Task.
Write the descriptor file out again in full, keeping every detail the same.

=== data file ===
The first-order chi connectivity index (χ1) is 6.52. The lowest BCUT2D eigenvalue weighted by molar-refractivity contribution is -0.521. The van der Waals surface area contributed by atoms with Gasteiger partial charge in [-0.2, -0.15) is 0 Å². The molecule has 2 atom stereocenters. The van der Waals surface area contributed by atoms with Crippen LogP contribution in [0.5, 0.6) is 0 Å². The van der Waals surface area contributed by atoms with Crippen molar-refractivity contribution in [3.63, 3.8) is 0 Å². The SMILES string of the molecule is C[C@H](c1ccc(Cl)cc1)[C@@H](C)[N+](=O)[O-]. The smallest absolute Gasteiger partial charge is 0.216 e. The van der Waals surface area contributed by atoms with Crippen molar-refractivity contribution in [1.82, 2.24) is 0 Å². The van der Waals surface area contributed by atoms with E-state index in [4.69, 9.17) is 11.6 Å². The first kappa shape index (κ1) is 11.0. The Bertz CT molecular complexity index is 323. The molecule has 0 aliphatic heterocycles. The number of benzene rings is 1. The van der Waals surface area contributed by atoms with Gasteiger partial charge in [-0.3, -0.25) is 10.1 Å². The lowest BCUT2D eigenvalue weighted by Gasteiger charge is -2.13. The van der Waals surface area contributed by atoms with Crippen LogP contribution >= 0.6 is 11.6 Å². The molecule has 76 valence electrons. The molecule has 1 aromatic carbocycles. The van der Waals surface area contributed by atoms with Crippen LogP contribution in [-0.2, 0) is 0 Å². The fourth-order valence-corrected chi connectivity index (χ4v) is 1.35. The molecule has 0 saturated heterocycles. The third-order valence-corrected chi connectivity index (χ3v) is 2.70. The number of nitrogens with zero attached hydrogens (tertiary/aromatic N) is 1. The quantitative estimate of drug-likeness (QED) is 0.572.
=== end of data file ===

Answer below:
The first-order chi connectivity index (χ1) is 6.52. The lowest BCUT2D eigenvalue weighted by molar-refractivity contribution is -0.521. The van der Waals surface area contributed by atoms with Gasteiger partial charge in [-0.2, -0.15) is 0 Å². The molecule has 2 atom stereocenters. The van der Waals surface area contributed by atoms with Crippen LogP contribution in [0.5, 0.6) is 0 Å². The van der Waals surface area contributed by atoms with Crippen molar-refractivity contribution in [3.63, 3.8) is 0 Å². The SMILES string of the molecule is C[C@H](c1ccc(Cl)cc1)[C@@H](C)[N+](=O)[O-]. The smallest absolute Gasteiger partial charge is 0.216 e. The van der Waals surface area contributed by atoms with Crippen molar-refractivity contribution in [1.82, 2.24) is 0 Å². The van der Waals surface area contributed by atoms with E-state index in [4.69, 9.17) is 11.6 Å². The first kappa shape index (κ1) is 11.0. The Bertz CT molecular complexity index is 323. The molecule has 0 aliphatic heterocycles. The number of benzene rings is 1. The van der Waals surface area contributed by atoms with Gasteiger partial charge in [-0.3, -0.25) is 10.1 Å². The lowest BCUT2D eigenvalue weighted by Gasteiger charge is -2.13. The van der Waals surface area contributed by atoms with Crippen LogP contribution >= 0.6 is 11.6 Å². The molecule has 76 valence electrons. The molecule has 1 aromatic carbocycles. The van der Waals surface area contributed by atoms with Crippen LogP contribution in [-0.2, 0) is 0 Å². The fourth-order valence-corrected chi connectivity index (χ4v) is 1.35. The molecule has 0 saturated heterocycles. The third-order valence-corrected chi connectivity index (χ3v) is 2.70. The number of nitrogens with zero attached hydrogens (tertiary/aromatic N) is 1. The quantitative estimate of drug-likeness (QED) is 0.572.